April 16, 2012 – Totally Morbid Thought of the Day

So I’m cooking this unfortunately oh so tasty marinated beef shank for dinner.

Poor cow.

I feel slightly sickly every time I cook meat.
So I’ve been cooking meat less and less.

I really don’t feel bad for tofu, but I do feel bad for animals, especially because of the conditions in which they are often raised.

I wonder what they think about while they are alive
I wonder what sort of hopes and dreams they have for their children

So my totally morbid thought of the day is this:

If in the future there exists a species higher on the food chain than humans, I hope that it will grow us in free range, organic circumstances, and in the end, find us very tasty and satisfying, cooking us in a multitude of different ways, before eventually going through this existential crisis on the whole whether or not to eat meat thing because it’s cruel and inhumane.

Vampires excepted.
There will be no talk of twilight silliness on this blog.

“Let’s Make A Salad!” Video for LING 480 @ #SFU

Here’s a little video shot and edited yesterday for my group’s final project in Linguistics 480, Computer Assisted Language Learning (CALL), with Dr. Trude Heift @ Simon Fraser University, Spring 2012.

The idea was to make a content-based video on the topic of food that could be easily incorporated into an ESL lesson. Each of the members in our group then has to create a mock ESL lesson plan incorporating this CALL technology for the second part of this assignment.
 

There are a few simple lessons that this video could be used for:

  1. Introducing imperative verb forms
  2. Food vocabulary
  3. Food preparation verbs
  4. Reviewing numbers (eg. “Step Six: Dice The Onion”)

Total runtime: ~4 minutes.

Feel free to use this video as part of your own ESL lesson planning.
“Lettuce” know if you find it useful!

Thanks to Lauren and Andrea for being really great to work with for this project.

March 30, 2012 | Lauren & Andrea, "Let's Make A Salad" Video for LING 480 @ SFU

March 30, 2012 | Lauren & Andrea, "Let's Make A Salad" Video for LING 480 @ SFU

Ochazuke (Chazuke) Topped with Crispy Genmaicha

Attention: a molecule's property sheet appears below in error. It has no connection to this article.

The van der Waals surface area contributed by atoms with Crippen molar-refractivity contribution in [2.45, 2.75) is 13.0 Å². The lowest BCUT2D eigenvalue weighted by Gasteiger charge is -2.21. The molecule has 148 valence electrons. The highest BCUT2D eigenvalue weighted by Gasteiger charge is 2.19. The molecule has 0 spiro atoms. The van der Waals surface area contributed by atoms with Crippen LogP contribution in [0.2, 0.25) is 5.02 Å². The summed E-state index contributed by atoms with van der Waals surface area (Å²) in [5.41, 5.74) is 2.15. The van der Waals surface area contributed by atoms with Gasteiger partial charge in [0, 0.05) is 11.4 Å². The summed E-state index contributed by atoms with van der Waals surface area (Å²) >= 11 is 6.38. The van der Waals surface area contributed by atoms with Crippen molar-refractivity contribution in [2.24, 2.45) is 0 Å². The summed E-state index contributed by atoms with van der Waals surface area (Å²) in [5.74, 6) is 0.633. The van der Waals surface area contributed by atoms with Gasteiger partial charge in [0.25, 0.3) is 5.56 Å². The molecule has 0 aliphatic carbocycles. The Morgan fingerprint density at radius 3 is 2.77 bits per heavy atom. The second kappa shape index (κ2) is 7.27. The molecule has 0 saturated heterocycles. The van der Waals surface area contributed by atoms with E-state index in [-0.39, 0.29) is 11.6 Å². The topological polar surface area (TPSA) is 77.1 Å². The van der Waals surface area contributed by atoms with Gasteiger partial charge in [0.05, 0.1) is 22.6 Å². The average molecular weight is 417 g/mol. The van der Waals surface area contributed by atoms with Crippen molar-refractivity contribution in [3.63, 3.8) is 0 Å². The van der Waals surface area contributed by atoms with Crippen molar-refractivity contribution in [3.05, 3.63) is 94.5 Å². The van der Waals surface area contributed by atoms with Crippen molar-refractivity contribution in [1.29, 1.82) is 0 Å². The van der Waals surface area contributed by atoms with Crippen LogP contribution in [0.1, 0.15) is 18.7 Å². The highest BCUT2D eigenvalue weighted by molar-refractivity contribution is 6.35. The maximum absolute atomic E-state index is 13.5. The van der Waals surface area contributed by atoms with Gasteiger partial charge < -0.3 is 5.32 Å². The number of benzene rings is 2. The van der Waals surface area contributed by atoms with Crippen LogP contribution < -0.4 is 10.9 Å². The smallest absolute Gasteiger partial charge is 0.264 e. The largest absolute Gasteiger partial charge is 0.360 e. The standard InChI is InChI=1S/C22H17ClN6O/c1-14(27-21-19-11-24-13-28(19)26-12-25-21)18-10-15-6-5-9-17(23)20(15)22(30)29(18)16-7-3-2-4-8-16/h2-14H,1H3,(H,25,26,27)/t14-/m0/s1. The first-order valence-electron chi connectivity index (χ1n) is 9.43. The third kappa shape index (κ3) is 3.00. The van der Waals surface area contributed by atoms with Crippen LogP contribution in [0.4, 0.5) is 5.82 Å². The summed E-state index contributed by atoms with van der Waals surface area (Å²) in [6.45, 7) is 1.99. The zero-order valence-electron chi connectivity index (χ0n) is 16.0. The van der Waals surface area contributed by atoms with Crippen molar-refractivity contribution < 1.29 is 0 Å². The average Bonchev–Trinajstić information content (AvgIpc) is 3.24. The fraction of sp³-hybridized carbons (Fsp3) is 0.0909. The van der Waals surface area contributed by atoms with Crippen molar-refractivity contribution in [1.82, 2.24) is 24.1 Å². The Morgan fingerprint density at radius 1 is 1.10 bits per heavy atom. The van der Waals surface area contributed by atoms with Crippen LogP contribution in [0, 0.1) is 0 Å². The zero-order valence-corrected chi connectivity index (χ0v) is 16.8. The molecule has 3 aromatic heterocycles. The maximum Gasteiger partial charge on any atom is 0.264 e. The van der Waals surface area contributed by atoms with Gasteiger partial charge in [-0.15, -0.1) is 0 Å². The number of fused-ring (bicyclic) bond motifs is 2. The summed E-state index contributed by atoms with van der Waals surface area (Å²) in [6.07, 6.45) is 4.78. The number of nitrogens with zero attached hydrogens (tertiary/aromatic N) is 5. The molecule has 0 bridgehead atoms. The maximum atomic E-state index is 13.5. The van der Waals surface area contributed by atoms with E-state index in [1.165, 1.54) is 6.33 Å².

I don’t know about you, but Genmaicha (roasted rice Japanese tea) is a lot of fun to drink (easy drinking!) and a lot of fun to just nibble on, too, straight out of the bag (those crispy little rice bits are awesome). So while making ochazuke, I decided to try using the genmaicha in its crispy form as a topping, sort of like a caffeinated substitute for bubu arare (little rice crackers).

Okay.

Wow!

Good stuff!

So now my favourite version of Ochazuke is this (these ingredients just happened to be in my fridge this morning…they’re not authentically Japanese or anything like that…but it looks like people on the interwebs make Chazuke with pretty much any kind of topping – the common thing being that it’s tea poured over rice):

Steamed rice (can be leftover)
Brewed green tea (or oolong)
Diced cucumber
Bocconcini
Furikake
Genmaicha (dry)
Salt

1.) Steep tea.
2.) Heat up a bowl of leftover rice in microwave (and if you’re using cheese, add it to the rice so it gets all melty)
3.) Dice cucumber
4.) Add salt and cucmber to rice in bowl
5.) Pour tea over the rice
6.) Top the island of rice with furikake and genmaicha
7.) EAT!

If you manage to get the furikake and genmaicha to sit on top of the island of rice in the middle, they’ll stay nice and crispy until you decide to eat it. That genmaicha is really a nice addition! It’s got such a wonderful toasted rice flavour, and the tea leaves are crispy as well, so it makes a really nice topping.

This is actually so much better and cleaner tasting than the little packets of ochazuke topping that you just add to rice and pour boiling water over – those leave me all weird and MSG’d out.

No pictures with this post – you’ve got to make it yourself to try it out!

 

 

 

Vegan Dinner: Tempeh Burger Stir Fry, Quinoa, and BEETS!!!

How have I managed to go 25 years without eating a boiled beet? Please, someone explain to me why I tried plain beets in all their glory for the first time a few days ago?

They’re STUNNING! Sweet like a sweet potato. Soft yet not a mushy texture.

For dinner tonight, we had tempeh burger stir fry, with boiled beets and Quinoa.

Boiled Beets:

Boil for 30-45 mins. Drain. Scrub off skins with a paper towel (they come off pretty easily).

Quinoa:

Put quinoa with water in rice cooker. Crumble up an organic veggie buillion cube into water. Stir. Press “Cook”.

Stir Fry:

Dice onions and garlic. Sautee in pan with olive oil.
Dice tempeh burgers, zucchini and cut cauliflower into florets. Add to sautee pan.
Add ground cumin and coriander
Add chili powder
Add soy sauce

Excuse me while I OMNOMNOMNOMNOM :D

Recipes for the Lazy Cook – #002 – Banana Rice

1.) Microwave a bowl of leftover rice
2.) Add some soy sauce
3.) Slice in a ripe banana

I discovered the deliciousness of this banana rice combination this hungry morning. I happened to have some leftover japanese rice in the fridge, and intended to quickly carb it up with some dark mushroom soy sauce and call it a breakfast. Then I looked at my fruit tray on top of the microwave and saw a couple of sad looking bananas that were going spotty. Then decided to slice one into my rice, just for kicks.

Actually pretty good. Nice balance of sweet and savoury.

In Roald Dahl’s autobiographical ‘Going Solo’, about his time in the RAF during WWII, he mentions one of the cooks making a rice dish with bananas (plantains), and this has always stuck in the back of my head as sounding fairly delicious, because Roald Dahl said it was delicious. I think I tried making it once as a kid, boiling the bananas with brown rice, and it turned out fairly miserable and I had to throw it away.

Simple, comforting, delicious. Good discovery. :D

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